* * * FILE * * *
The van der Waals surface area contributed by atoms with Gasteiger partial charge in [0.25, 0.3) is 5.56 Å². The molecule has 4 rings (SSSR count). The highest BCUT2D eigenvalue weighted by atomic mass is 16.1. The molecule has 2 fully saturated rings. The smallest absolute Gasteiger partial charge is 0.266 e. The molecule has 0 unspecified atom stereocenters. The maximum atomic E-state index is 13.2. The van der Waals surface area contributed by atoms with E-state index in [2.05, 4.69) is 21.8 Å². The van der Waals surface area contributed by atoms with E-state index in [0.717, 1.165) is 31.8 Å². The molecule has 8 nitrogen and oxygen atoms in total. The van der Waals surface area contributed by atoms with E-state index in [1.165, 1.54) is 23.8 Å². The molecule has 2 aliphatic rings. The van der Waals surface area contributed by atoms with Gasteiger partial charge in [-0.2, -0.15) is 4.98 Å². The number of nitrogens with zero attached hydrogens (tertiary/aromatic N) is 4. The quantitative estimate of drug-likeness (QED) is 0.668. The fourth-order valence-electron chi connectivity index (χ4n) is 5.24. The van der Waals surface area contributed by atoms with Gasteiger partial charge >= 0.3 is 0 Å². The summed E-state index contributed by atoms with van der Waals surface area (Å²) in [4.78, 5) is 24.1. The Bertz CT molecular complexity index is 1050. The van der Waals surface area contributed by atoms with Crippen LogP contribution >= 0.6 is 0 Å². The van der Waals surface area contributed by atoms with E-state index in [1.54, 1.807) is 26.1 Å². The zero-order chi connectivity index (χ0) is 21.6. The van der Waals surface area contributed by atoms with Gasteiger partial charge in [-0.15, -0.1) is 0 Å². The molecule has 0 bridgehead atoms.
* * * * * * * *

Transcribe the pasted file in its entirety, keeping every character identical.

The van der Waals surface area contributed by atoms with Gasteiger partial charge in [0.25, 0.3) is 5.56 Å². The molecule has 4 rings (SSSR count). The highest BCUT2D eigenvalue weighted by atomic mass is 16.1. The molecule has 2 fully saturated rings. The smallest absolute Gasteiger partial charge is 0.266 e. The molecule has 0 unspecified atom stereocenters. The maximum atomic E-state index is 13.2. The van der Waals surface area contributed by atoms with E-state index in [2.05, 4.69) is 21.8 Å². The van der Waals surface area contributed by atoms with E-state index in [0.717, 1.165) is 31.8 Å². The molecule has 8 nitrogen and oxygen atoms in total. The van der Waals surface area contributed by atoms with E-state index in [1.165, 1.54) is 23.8 Å². The molecule has 2 aliphatic rings. The van der Waals surface area contributed by atoms with Gasteiger partial charge in [-0.2, -0.15) is 4.98 Å². The number of nitrogens with zero attached hydrogens (tertiary/aromatic N) is 4. The quantitative estimate of drug-likeness (QED) is 0.668. The fourth-order valence-electron chi connectivity index (χ4n) is 5.24. The van der Waals surface area contributed by atoms with Gasteiger partial charge >= 0.3 is 0 Å². The summed E-state index contributed by atoms with van der Waals surface area (Å²) in [4.78, 5) is 24.1. The Bertz CT molecular complexity index is 1050. The van der Waals surface area contributed by atoms with Crippen LogP contribution >= 0.6 is 0 Å². The van der Waals surface area contributed by atoms with E-state index in [1.54, 1.807) is 26.1 Å². The zero-order chi connectivity index (χ0) is 21.6. The van der Waals surface area contributed by atoms with Gasteiger partial charge in [-0.15, -0.1) is 0 Å². The molecule has 0 bridgehead atoms.